OR

Does the HO compromise a lot of quality for the increased SPL...

or is a pretty even trade?
Actually, neither. IMO, the names of these woofers are misnomers. The "High Fidelity" ones will get louder than the "High Output" ones, period. They have a longer throw, hence greater volume displacement, ergo higher SPLmax. However, in a car I'd go with the HO one, simply because it's less efficient, i.e. it requires a smaller box for a given value of Qtc. Ignore the fact that both are rated at 87dB/w/m; efficiency in the bass is almost entirely determined by box size, and a woofer's midband sensitivity has nothing to do with it.
 

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Discussion Starter · #13 ·
Would you say that the HO sacrifices a good deal of quality for it?

Ive never had a delima like this. I actually just put in my order with partsexpress for a pair of HO woofers, however its not too late to change.

eek.
 

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Having never played with either, I can't answer that. However, I doubt it. Both have copper Faraday rings in the motor and low Le. My hunch is that you'll be very very happy with the HO.
 

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I doubt that the HO sacrifices quality. It uses a heavier cone to make it work better in a smaller enclosure and I believe it uses a 4 layer voice coil instead of a 2 layer to increase power handling, since it would need additional power to reach xmax in a smaller box.

I've plotted both, and personally for sealed applications I prefer the plot of the HF units. They need a somewhat bigger box, but have a much lower F3.
 

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Jim85IROC said:
I've plotted both, and personally for sealed applications I prefer the plot of the HF units. They need a somewhat bigger box, but have a much lower F3.
In car, I don't think that's an advantage. IMO there's something to be said for matching the transfer function of your enclosure to the transfer function of your cabin. That means, if cabin gain starts at 70Hz or so, your sub should start rolling off at that point!

In practice, my favorite-sounding car sub installs have used Peerless XLS12's or similar in low-Q sealed enclosures with anechoic F3's in the 60 or 70 Hz range. That provides outstanding balance through the crossover range, where most cars have jacked up response to "hit hard". Also, the shallow roll-off of the low-Q alignment usually (depends on placement, etc.) provides a decent in situ extreme LF boost, making the overall soundfield a little bit fatter and providing a useful degree of compensation for LF road noise.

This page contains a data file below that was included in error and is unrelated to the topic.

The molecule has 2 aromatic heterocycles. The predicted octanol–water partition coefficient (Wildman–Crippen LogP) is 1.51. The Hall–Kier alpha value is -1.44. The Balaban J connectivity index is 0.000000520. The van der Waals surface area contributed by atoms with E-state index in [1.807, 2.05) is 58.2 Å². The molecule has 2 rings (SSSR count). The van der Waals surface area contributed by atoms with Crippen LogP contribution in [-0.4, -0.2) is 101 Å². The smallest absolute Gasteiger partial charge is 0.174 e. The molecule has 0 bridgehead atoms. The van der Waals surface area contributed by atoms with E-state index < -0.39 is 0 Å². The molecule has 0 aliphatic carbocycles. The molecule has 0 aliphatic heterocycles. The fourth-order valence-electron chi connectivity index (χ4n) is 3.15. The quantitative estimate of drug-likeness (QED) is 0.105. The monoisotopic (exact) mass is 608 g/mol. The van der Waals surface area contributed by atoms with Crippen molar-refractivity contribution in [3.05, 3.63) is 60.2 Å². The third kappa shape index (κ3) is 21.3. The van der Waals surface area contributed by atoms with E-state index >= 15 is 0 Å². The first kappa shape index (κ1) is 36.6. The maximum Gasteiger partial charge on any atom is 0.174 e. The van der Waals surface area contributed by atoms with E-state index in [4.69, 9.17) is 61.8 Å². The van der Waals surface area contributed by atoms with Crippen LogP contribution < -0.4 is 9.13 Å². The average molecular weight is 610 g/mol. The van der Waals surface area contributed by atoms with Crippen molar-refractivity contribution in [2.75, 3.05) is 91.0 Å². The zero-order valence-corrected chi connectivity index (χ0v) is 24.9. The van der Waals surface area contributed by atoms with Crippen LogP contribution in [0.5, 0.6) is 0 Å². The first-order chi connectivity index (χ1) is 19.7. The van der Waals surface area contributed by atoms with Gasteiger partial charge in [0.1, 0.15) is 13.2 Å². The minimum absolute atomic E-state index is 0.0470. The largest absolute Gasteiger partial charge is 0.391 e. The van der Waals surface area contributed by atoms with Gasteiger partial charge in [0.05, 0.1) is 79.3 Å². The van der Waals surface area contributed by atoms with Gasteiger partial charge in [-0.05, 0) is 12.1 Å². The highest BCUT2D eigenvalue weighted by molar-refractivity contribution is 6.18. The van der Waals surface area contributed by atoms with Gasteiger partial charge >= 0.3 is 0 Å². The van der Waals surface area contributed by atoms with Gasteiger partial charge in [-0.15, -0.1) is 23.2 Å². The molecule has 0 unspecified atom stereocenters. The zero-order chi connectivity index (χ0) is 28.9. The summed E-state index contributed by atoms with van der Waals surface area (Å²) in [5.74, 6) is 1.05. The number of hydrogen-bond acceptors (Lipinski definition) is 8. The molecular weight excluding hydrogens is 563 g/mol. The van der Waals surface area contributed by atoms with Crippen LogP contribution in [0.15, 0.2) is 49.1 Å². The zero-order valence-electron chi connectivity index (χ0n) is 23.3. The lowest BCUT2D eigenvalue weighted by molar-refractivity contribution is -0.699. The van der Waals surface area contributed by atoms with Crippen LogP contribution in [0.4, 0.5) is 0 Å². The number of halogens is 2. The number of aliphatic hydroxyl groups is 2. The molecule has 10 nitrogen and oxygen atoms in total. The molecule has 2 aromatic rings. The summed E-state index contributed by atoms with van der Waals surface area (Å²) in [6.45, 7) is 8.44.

'Course, I'm only talking about the kinds of cars and hatchbacks that civilized people would consider driving, not megatrucks or SUVs with cabins the size of some Toyko flats.
 

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Hey there everyone! I too am a lurker, been reading up all I can about all yall' have posted. I get lost in alot of yalls' tech. momo jumbo! LOL!

Anyway.......

This is for Stumbo and everyone elses benifit.......

A Hifonics BX1500D will not do 1000W rms at 2 ohms nominal, period.
You would be lucky to see 450W rms from that amp @ 2 ohms.

Loyd, (bigbassman), A very well respected and trusted memeber from splbassx.com tested this exact amp and was only able to get 931W rms @ 1 ohm nominal w/ I belive was 12V applied.

Now before everyone thinks I am bashing Hifonics newer line of amps please know....

I used to have a BX1500D running a pair of Dayton DVC 15's in 12 FT3 net tuned to 21Hz.
The amp was running at 2 ohms nominal, I would guess around 450W rms.

I also ran the same exact amp at 1 ohm nominal on a pair of Kenwood Db+ 10's.

I never had a problem w/ this amp and it was still working when I sold it.
I still have a Hifonics ZX6000 running a set of CDT audio CL-61a's



Sorry to go off topic, but I felt it was important to address the inflated output claims of the Hifonics Brutus line.